Any other Charter school in the same State that hasn't hit the cap the State Board of Education is willing to pay for also accepts every student that applies. The only time they have a lottery is when they are no longer legally allowed to accept more students, because the State has set a limit on enrollment. The only preference allowed when they have a lottery is that the children of the people who founded the school may get a preference if that's written into the Charter. Typically that might affect a handful of kids, as the number of founders is usually half a dozen or less and their kids were all enrolled before the school filled up years later.

Also, the Charter schools in the same State have the same rules for expulsion, special ed, etc... as the other public schools in the State. GPA has 2x the "average" special education enrollment and 2X the "average" gifted and talented enrollment.That's because personalized education attracts both ends of the spectrum.

There may be other States where the rules are different, but I didn't found a Charter school in those States, so I wasn't required to become an expert on their school-related law. I do know the way things work in a few States, though, and non of them work they way you state.

about 5 months ago

Getting Young Women Interested In Open Source

_Sharp'r_ Re:How do we get more women involved in tech? (545 comments)

Thank you for your considered reply.

I don't know all the details (just from what you've stated), but I agree that if the change was rejected with the comment "women suck", that's obviously a pretty big statement about the lack of maturity of the person rejecting the change. A big enough statement that it pretty much creates an obligation for the higher level maintainer to accept the change at that point because to do otherwise would cast them as agreeing with the immature kid that rejected it.

Inconsiderate behavior like that isn't justified towards anyone in the context of maintaining an open source code repository, or anywhere else in life, for that matter. Sure, the owner of the code (which this specific case wasn't about an owner, just someone with privileges) has the right to behave however they like short of causing actual harm to someone else, but I'd hope it wouldn't take much of that sort of behavior toward anyone before folks with a sense of justice and propriety would create a fork and go on their merry way.

In this specific case, based on their reaction to the incident, it sounds like the actual owners of the repository agree that they needed to step in to limit the damage this particular individual was doing.

about 6 months ago



Brazilian Judge orders 24-hour shutdown of Google, Youtube and Executive arrest

_Sharp'r_ _Sharp'r_ writes  |  about 2 years ago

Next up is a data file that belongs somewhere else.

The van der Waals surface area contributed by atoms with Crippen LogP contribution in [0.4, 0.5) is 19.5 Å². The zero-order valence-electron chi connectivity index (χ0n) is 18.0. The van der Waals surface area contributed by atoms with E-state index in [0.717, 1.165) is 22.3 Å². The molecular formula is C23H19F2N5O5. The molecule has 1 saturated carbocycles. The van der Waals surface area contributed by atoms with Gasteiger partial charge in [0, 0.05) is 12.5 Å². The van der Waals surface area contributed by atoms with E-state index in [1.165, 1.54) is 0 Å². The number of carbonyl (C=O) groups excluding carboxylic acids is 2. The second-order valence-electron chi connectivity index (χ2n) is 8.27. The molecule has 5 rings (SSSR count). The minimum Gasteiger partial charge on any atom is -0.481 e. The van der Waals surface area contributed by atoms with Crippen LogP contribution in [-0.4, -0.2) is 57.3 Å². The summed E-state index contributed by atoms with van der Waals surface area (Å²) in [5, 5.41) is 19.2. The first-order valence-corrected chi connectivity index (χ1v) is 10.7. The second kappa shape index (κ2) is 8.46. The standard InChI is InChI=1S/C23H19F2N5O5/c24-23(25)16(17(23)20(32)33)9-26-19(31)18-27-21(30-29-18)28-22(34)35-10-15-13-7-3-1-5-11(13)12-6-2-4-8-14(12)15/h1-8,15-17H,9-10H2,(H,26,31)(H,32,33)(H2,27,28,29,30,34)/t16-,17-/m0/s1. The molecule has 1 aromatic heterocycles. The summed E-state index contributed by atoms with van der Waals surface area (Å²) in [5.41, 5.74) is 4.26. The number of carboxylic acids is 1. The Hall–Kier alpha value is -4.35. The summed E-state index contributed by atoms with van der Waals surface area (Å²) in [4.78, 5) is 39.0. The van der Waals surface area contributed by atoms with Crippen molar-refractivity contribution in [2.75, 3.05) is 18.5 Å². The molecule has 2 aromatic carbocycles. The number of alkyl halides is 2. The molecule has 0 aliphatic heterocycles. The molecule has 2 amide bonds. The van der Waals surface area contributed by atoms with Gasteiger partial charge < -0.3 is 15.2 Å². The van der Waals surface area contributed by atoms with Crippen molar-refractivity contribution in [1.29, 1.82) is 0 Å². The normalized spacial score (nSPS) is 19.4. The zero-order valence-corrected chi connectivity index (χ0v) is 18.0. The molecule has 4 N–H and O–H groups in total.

_Sharp'r_ writes "Judge Flavio Peren of Mato Grosso do Sul state in Brazil has ordered the arrest of the President of Google Brazil, as well as the 24-hour shutdown of Google and Youtube for not removing videos attacking a mayoral candidate. Google is appealing, but has recently also faced ordered fines of $500K/day in Parana and the ordered arrest of another executive in Paraiba in similar cases."
Link to Original Source

Touchable Holograms Demonstrated

_Sharp'r_ _Sharp'r_ writes  |  more than 4 years ago

_Sharp'r_ writes "Physorg reports that researchers from the University of Tokyo have developed holograms that can be felt with bare hands. Acoustic radiation is used to create pressure on hands tracked by two Wiimotes and an IR marker. Judging by the videos it's still pretty crude, but "researchers demonstrate how a user can dribble a virtual bouncing ball, feel virtual raindrops bouncing off their hand, and feel a small virtual creature crawling on their palm.""

Computerized Election Results With No Election

_Sharp'r_ _Sharp'r_ writes  |  about 5 years ago

_Sharp'r_ writes "According to breaking Spanish language newspaper reports, (translations available, USA Today mention), Honduran authorities have seized 45 computers containing certified election results for the constitutional election Zelaya wanted, but that never took place. The "certified" and detailed electronic records of the non-existent election show Zelaya's side having won overwhelmingly."

_Sharp'r_ _Sharp'r_ writes  |  more than 7 years ago

_Sharp'r_ writes "I'm trying to design the least expensive way to make OpenOffice, email, and a web browser available to students in a new charter elementary school. In my past experience working with charitable computer donations, I can usually get three to four working computers out of five donated "broken" computer systems, usually with plenty of monitors, keyboards and mice left over. I'd like to use one computer for multiple students by attaching multiple monitors, usb keyboards and mice.

The infrastructure is FreeBSD, with only a few MS Windows systems for certain staff. We're planning to use either FreeBSD or Linux with remotely stored home directories for the donated student desktops. These are multi-user operating systems in terms of physical resources required and operation, but only one physical console per machine. What drivers/OS versions support multiple local input devices and monitors that can be attached to a specific login session? Will this require virtualization? Is there a config I haven't found that you can use to assign these devices to specific ttys? Have you done this before?"

_Sharp'r_ _Sharp'r_ writes  |  more than 7 years ago

_Sharp'r_ writes "Nethercomm has offered proof that they can use commercial gas pipelines to homes and businesses as waveguides for wireless broadband. The pipelines attenuate the wireless signals and allow for Terabit wireless links to last-mile customers over their existing natural gas connections. What's next, broadband over water pipes?"